Visitors wearing face masks check a China-made Tesla Model Y sport utility vehicle (SUV) at the electric vehicle maker’s showroom in Beijing, China January 5, 2021.
Tingshu Wang | Reuters
Those ad dollars are a sign of where the car industry is going, but don’t reflect where car sales stand right now: Only 9% of total global passenger car sales were electric vehicles, according to new research published Monday from market research company Canalys.
In 2021, 6.5 million EVs were sold worldwide, according to Canalys. That includes fully electric and plug-in hybrid passenger cars and represents 109% growth over 2020.
By comparison, the total global passenger car market grew 4% in 2021, Canalys said.
That means the electric vehicle market is growing at more than 25 times the pace of the car market overall, but it’s still only a small piece of the total.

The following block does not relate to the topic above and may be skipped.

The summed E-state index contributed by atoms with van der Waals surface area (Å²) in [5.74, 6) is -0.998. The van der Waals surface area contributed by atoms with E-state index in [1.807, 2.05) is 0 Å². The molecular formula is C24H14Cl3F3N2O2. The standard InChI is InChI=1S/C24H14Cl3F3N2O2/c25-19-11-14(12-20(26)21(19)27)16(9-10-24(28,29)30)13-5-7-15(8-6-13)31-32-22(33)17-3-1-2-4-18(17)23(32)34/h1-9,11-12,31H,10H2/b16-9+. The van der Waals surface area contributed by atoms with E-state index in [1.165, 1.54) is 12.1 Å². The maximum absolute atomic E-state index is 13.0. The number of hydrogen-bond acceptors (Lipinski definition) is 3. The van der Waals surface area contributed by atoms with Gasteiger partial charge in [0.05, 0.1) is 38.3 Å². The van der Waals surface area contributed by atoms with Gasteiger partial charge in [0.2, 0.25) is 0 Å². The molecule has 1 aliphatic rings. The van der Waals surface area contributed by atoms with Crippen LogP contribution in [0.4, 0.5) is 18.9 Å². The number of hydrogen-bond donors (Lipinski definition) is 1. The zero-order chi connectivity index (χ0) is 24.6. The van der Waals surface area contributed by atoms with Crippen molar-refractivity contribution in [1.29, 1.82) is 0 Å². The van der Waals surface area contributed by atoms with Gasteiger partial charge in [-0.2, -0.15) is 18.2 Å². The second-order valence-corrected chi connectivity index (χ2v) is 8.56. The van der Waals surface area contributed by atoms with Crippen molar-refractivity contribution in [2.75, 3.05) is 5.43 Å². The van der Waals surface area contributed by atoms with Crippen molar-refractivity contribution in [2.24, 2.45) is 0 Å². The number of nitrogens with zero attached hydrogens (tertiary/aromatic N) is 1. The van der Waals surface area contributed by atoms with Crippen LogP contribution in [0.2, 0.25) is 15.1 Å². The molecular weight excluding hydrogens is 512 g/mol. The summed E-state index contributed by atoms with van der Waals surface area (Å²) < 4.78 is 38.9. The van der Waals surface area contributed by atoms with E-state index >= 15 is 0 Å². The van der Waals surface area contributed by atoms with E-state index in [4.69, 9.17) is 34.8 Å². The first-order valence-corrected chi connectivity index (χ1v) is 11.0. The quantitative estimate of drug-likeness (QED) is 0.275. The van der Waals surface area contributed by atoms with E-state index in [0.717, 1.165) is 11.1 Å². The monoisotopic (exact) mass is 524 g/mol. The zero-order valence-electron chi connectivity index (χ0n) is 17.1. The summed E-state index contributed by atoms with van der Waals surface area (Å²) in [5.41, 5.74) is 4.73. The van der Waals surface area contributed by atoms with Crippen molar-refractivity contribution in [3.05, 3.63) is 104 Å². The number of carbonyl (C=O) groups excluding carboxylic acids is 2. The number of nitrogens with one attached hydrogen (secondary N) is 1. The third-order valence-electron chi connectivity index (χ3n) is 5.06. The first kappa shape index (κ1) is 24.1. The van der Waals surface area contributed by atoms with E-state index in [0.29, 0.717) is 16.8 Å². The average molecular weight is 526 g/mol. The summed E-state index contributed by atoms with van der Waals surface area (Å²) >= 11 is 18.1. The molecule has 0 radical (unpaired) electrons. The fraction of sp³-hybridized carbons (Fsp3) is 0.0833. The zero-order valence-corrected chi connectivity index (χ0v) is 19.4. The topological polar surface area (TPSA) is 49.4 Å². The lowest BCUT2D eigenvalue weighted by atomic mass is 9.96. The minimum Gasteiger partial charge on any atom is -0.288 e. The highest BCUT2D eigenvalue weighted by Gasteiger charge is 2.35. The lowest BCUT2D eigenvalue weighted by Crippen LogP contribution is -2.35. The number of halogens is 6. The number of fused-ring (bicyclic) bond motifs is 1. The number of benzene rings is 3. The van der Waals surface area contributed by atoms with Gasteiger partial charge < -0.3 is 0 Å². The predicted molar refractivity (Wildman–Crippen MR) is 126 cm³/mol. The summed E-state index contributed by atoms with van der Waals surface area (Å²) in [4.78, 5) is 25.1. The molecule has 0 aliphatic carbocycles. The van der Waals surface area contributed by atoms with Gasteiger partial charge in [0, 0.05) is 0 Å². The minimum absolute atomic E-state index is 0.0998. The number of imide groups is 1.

Of the 6.5 million EVs sold in 2021, 3.2 million EVs were sold in 2021 to mainland China and 2.3 million EVs in Europe.
“In many European countries EVs represented more than a quarter of new cars sold,” said Ashwin Amberkar, analyst at Canalys, in the report. “But customers must be patient. A nine to 12 month wait time for a new EV is not unusual.”
The United States is a much smaller market for EVs, in comparison. Only 535,000 cars, representing about 4% of new cars sold in the United States, were electric.
“The competition’s EV sales are nowhere near Tesla’s in the US since Model 3 shipments ramped up in 2018,” Chris Jones, vice president and chief analyst at Canalys, said in the report. “Tesla even outsells many premium car brands in the overall market.”
With its massive footprint in EV sales in the United States, Tesla has a slight edge over the rest of the EV market globally: 14% of global EV sales were Tesla, followed by Volkswagen Group with a 12% global EV market share.